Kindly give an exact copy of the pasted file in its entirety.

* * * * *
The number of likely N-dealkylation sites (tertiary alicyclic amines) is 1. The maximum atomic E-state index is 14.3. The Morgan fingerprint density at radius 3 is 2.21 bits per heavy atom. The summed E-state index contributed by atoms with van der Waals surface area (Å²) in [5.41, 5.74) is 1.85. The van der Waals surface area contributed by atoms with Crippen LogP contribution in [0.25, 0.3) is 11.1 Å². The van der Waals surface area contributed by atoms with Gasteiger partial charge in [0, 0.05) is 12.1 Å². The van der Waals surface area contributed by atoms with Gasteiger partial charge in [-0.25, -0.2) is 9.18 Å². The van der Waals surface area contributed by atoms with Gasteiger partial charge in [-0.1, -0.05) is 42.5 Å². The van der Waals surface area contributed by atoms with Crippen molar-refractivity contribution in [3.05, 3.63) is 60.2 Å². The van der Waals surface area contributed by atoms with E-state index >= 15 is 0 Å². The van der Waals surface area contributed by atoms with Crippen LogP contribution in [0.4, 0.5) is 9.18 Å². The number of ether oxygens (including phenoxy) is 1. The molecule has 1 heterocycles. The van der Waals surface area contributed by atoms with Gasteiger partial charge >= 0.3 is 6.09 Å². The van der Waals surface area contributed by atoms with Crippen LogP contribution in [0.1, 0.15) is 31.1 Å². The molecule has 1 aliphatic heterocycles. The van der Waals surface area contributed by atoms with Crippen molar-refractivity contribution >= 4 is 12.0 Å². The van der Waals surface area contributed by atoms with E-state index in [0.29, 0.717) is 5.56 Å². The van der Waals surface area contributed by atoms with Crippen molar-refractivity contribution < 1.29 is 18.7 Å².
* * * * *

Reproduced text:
The number of likely N-dealkylation sites (tertiary alicyclic amines) is 1. The maximum atomic E-state index is 14.3. The Morgan fingerprint density at radius 3 is 2.21 bits per heavy atom. The summed E-state index contributed by atoms with van der Waals surface area (Å²) in [5.41, 5.74) is 1.85. The van der Waals surface area contributed by atoms with Crippen LogP contribution in [0.25, 0.3) is 11.1 Å². The van der Waals surface area contributed by atoms with Gasteiger partial charge in [0, 0.05) is 12.1 Å². The van der Waals surface area contributed by atoms with Gasteiger partial charge in [-0.25, -0.2) is 9.18 Å². The van der Waals surface area contributed by atoms with Gasteiger partial charge in [-0.1, -0.05) is 42.5 Å². The van der Waals surface area contributed by atoms with Crippen molar-refractivity contribution in [3.05, 3.63) is 60.2 Å². The van der Waals surface area contributed by atoms with E-state index >= 15 is 0 Å². The van der Waals surface area contributed by atoms with Crippen LogP contribution in [0.4, 0.5) is 9.18 Å². The number of ether oxygens (including phenoxy) is 1. The molecule has 1 heterocycles. The van der Waals surface area contributed by atoms with Gasteiger partial charge >= 0.3 is 6.09 Å². The van der Waals surface area contributed by atoms with Crippen LogP contribution in [0.1, 0.15) is 31.1 Å². The molecule has 1 aliphatic heterocycles. The van der Waals surface area contributed by atoms with Crippen molar-refractivity contribution >= 4 is 12.0 Å². The van der Waals surface area contributed by atoms with E-state index in [0.29, 0.717) is 5.56 Å². The van der Waals surface area contributed by atoms with Crippen molar-refractivity contribution < 1.29 is 18.7 Å².